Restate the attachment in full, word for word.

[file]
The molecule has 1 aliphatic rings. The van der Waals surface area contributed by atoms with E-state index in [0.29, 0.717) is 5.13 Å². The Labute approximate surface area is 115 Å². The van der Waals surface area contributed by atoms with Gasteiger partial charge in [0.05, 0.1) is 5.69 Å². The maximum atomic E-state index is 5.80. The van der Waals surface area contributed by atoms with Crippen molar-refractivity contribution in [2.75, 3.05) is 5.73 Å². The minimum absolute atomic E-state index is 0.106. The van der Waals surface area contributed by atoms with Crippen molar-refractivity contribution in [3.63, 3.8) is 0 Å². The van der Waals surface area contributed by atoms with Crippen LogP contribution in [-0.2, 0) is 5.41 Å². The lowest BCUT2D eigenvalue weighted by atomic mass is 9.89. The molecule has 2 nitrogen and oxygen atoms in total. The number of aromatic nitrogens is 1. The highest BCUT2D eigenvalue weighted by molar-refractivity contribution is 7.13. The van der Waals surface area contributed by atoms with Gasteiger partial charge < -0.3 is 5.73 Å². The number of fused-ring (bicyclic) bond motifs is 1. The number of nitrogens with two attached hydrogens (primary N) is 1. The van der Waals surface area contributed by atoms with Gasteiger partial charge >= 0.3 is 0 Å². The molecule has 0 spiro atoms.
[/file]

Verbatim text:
The molecule has 1 aliphatic rings. The van der Waals surface area contributed by atoms with E-state index in [0.29, 0.717) is 5.13 Å². The Labute approximate surface area is 115 Å². The van der Waals surface area contributed by atoms with Gasteiger partial charge in [0.05, 0.1) is 5.69 Å². The maximum atomic E-state index is 5.80. The van der Waals surface area contributed by atoms with Crippen molar-refractivity contribution in [2.75, 3.05) is 5.73 Å². The minimum absolute atomic E-state index is 0.106. The van der Waals surface area contributed by atoms with Crippen molar-refractivity contribution in [3.63, 3.8) is 0 Å². The van der Waals surface area contributed by atoms with Crippen LogP contribution in [-0.2, 0) is 5.41 Å². The lowest BCUT2D eigenvalue weighted by atomic mass is 9.89. The molecule has 2 nitrogen and oxygen atoms in total. The number of aromatic nitrogens is 1. The highest BCUT2D eigenvalue weighted by molar-refractivity contribution is 7.13. The van der Waals surface area contributed by atoms with Gasteiger partial charge < -0.3 is 5.73 Å². The number of fused-ring (bicyclic) bond motifs is 1. The number of nitrogens with two attached hydrogens (primary N) is 1. The van der Waals surface area contributed by atoms with Gasteiger partial charge >= 0.3 is 0 Å². The molecule has 0 spiro atoms.